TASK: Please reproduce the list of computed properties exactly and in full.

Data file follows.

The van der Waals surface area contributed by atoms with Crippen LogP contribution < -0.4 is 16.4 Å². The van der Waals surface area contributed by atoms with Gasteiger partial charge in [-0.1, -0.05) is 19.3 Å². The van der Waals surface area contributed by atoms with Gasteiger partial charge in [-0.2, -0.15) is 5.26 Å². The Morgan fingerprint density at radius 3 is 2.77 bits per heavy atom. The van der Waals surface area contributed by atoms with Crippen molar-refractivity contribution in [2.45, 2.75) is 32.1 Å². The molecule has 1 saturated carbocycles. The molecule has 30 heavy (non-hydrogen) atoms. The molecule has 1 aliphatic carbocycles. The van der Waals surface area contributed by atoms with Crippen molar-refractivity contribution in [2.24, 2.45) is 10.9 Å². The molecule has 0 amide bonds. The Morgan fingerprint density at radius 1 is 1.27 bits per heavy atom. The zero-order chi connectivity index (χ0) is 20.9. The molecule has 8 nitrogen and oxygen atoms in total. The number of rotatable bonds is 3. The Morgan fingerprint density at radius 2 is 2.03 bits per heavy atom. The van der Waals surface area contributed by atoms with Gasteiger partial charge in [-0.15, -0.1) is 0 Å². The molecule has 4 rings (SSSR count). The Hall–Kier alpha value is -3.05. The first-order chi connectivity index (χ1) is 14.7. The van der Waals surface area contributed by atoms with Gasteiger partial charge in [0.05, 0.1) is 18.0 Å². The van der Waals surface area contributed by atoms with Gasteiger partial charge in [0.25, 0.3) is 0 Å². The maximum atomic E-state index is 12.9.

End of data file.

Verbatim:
The van der Waals surface area contributed by atoms with Crippen LogP contribution < -0.4 is 16.4 Å². The van der Waals surface area contributed by atoms with Gasteiger partial charge in [-0.1, -0.05) is 19.3 Å². The van der Waals surface area contributed by atoms with Gasteiger partial charge in [-0.2, -0.15) is 5.26 Å². The Morgan fingerprint density at radius 3 is 2.77 bits per heavy atom. The van der Waals surface area contributed by atoms with Crippen molar-refractivity contribution in [2.45, 2.75) is 32.1 Å². The molecule has 1 saturated carbocycles. The molecule has 30 heavy (non-hydrogen) atoms. The molecule has 1 aliphatic carbocycles. The van der Waals surface area contributed by atoms with Crippen molar-refractivity contribution in [2.24, 2.45) is 10.9 Å². The molecule has 0 amide bonds. The Morgan fingerprint density at radius 1 is 1.27 bits per heavy atom. The zero-order chi connectivity index (χ0) is 20.9. The molecule has 8 nitrogen and oxygen atoms in total. The number of rotatable bonds is 3. The Morgan fingerprint density at radius 2 is 2.03 bits per heavy atom. The van der Waals surface area contributed by atoms with Gasteiger partial charge in [-0.15, -0.1) is 0 Å². The molecule has 4 rings (SSSR count). The Hall–Kier alpha value is -3.05. The first-order chi connectivity index (χ1) is 14.7. The van der Waals surface area contributed by atoms with Gasteiger partial charge in [0.05, 0.1) is 18.0 Å². The van der Waals surface area contributed by atoms with Gasteiger partial charge in [0.25, 0.3) is 0 Å². The maximum atomic E-state index is 12.9.